Microdosing psychedelics has become a recent media phenomenon. Microdosing is the practice of taking sub-threshold doses of a substance, in this case, a psychedelic substance such as LSD or psilocybin. No scientific research has been published on the effects of microdosing psychedelics thus we ran a cross-sectional observational study on the microdosing practices and psychological functioning of existing communities engaging in this activity. This pre-registered online study collected data from 1390 respondents, many with microdosing experience and many without (i.e. non-microdosers). In addition to reporting common practices, we tested pre-registered hypotheses regarding differences in personality and measures of psychological function. Results suggest significant differences between microdosers and non-microdosers on negative emotionality, dysfunctional attitudes, and wisdom scores. Limitations and implications will be discussed, as well as exciting future directions for microdosing research. This research informs not only the individuals already microdosing, but also the scientific community and future policy-makers.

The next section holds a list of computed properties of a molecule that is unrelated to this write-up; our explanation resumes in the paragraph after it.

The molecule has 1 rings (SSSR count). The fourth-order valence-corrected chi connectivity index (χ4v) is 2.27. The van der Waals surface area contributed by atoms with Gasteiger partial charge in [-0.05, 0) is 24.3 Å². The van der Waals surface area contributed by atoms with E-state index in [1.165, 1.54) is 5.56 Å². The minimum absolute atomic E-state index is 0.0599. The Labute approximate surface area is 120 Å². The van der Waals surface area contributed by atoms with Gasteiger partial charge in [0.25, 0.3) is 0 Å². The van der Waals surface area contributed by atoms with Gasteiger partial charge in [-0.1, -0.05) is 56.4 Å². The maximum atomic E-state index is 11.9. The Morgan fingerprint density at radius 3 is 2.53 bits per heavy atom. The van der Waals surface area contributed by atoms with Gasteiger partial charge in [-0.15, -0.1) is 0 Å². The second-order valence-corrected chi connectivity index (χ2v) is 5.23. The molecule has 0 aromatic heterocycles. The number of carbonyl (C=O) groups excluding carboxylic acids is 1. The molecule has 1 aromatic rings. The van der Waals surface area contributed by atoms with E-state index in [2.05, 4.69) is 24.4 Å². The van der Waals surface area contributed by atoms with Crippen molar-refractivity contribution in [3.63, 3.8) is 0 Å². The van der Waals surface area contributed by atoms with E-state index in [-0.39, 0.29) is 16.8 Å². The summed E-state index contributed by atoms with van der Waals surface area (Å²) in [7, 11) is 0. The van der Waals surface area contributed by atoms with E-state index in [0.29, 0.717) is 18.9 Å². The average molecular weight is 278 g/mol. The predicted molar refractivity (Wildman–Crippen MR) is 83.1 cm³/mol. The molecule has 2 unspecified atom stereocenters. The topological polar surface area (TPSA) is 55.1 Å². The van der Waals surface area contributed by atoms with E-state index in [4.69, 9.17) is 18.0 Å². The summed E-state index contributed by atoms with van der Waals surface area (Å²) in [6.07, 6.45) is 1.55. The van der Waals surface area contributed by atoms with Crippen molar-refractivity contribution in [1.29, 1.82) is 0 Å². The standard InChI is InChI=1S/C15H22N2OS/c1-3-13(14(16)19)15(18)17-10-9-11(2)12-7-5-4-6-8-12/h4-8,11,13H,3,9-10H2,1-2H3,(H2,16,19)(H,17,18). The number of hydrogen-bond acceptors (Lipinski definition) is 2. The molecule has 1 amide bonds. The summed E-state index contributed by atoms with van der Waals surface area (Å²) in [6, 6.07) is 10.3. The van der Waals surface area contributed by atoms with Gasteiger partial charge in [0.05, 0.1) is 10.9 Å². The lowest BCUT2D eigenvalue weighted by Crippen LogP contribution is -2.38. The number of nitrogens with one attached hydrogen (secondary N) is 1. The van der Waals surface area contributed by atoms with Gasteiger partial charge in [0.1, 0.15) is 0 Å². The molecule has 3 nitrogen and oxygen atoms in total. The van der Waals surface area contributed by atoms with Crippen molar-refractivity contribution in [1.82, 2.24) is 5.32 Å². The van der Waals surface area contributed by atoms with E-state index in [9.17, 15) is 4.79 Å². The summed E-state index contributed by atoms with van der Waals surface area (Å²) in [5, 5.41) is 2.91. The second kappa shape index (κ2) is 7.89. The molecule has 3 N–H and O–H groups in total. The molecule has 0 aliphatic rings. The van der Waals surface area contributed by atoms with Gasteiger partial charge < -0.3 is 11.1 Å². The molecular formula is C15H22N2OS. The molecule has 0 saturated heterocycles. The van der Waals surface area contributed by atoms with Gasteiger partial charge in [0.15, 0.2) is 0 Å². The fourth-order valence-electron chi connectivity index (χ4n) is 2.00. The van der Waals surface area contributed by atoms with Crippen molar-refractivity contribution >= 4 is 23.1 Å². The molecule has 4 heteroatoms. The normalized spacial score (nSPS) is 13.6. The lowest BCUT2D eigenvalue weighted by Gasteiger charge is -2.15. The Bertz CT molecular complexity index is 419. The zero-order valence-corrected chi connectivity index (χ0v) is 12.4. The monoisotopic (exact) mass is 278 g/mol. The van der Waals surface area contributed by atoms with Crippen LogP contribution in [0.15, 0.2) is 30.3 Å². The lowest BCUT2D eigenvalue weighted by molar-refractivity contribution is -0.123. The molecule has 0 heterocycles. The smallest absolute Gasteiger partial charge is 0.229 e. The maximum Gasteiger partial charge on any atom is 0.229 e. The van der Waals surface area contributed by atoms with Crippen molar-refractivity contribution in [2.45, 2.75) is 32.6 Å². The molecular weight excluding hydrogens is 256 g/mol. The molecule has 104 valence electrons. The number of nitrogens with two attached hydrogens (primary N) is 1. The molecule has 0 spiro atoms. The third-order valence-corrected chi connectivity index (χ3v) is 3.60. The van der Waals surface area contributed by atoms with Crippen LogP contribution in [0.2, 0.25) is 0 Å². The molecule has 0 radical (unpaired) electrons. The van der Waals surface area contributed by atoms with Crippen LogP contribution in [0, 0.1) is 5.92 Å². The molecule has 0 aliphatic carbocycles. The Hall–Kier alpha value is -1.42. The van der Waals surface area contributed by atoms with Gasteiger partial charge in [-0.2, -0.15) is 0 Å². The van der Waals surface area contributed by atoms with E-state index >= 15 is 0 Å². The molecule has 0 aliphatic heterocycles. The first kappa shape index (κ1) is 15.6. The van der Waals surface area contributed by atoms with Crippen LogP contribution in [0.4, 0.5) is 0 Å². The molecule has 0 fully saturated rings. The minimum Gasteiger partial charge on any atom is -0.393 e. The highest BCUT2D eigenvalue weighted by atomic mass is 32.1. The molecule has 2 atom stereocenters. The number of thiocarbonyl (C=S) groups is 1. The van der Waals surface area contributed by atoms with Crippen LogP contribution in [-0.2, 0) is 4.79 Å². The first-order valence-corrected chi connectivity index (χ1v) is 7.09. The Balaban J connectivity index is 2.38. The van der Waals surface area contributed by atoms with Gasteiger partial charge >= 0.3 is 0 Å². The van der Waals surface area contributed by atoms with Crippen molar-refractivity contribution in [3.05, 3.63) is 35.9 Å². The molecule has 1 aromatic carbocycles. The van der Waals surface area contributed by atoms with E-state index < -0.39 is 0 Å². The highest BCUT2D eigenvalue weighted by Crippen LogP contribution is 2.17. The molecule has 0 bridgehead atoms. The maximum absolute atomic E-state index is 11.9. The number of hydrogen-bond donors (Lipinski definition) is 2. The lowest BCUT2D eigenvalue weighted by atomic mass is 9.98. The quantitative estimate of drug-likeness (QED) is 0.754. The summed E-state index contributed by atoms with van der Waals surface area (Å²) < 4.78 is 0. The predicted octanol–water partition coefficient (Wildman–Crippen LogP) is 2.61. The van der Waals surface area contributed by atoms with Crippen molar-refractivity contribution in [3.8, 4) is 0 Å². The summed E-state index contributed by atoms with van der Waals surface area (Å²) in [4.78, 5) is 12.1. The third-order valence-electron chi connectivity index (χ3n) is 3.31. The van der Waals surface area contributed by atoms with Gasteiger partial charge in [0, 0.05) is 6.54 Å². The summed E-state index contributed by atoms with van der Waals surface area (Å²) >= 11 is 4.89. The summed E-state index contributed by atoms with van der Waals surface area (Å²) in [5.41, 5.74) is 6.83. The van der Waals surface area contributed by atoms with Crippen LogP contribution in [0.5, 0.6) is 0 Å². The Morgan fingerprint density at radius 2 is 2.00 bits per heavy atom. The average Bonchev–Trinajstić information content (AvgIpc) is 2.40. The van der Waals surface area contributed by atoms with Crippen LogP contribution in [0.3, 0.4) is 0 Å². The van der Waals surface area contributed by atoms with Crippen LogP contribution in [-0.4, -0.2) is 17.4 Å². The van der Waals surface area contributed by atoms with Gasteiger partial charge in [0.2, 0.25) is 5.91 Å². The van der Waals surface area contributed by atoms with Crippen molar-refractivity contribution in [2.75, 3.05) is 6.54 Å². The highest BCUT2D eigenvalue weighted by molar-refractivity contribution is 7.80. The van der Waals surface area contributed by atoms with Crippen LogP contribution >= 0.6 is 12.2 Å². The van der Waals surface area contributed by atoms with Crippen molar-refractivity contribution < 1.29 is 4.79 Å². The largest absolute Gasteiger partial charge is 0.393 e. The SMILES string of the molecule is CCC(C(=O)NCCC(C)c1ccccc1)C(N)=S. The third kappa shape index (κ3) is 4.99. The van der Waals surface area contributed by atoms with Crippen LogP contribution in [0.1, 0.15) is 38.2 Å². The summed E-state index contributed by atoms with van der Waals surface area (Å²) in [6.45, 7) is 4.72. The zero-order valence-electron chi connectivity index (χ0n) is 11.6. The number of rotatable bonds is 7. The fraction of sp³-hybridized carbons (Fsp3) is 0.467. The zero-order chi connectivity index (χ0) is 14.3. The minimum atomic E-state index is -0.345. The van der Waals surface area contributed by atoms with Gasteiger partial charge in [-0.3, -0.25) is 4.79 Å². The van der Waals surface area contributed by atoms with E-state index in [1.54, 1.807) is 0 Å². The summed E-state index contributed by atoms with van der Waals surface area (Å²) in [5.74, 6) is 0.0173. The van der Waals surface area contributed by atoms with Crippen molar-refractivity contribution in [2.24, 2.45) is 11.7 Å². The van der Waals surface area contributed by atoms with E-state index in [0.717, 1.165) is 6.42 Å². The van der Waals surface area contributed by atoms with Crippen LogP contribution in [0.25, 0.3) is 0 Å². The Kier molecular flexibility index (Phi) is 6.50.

A Perliminary Study of Microdosing Psychedelics Microdosing psychedelics, such as lysergic acid diethylamide (LSD) and psilocybin, has become a recent media phenomenon, yet scientific studies verifying its effects are absent from the literature. To begin addressing these gaps in knowledge, we measured the microdosing drug practices and psychological functioning of existing communities engaging in this activity, in the first ever microdosing study. This pre-registered online study involved 1390 participants, some of whom were microdosers (either presently or in the past), and some of whom were non-microdosers (either interested in trying it in the future or not interested in microdosing). Our results suggest distinct patterns of microdosing in the population, as well as significant difference between microdosers and non-microdosers on several personality and well-being measures such as negative emotionality and wisdom. This research will serve to inform individuals already microdosing, the scientific community, and policymakers in the future.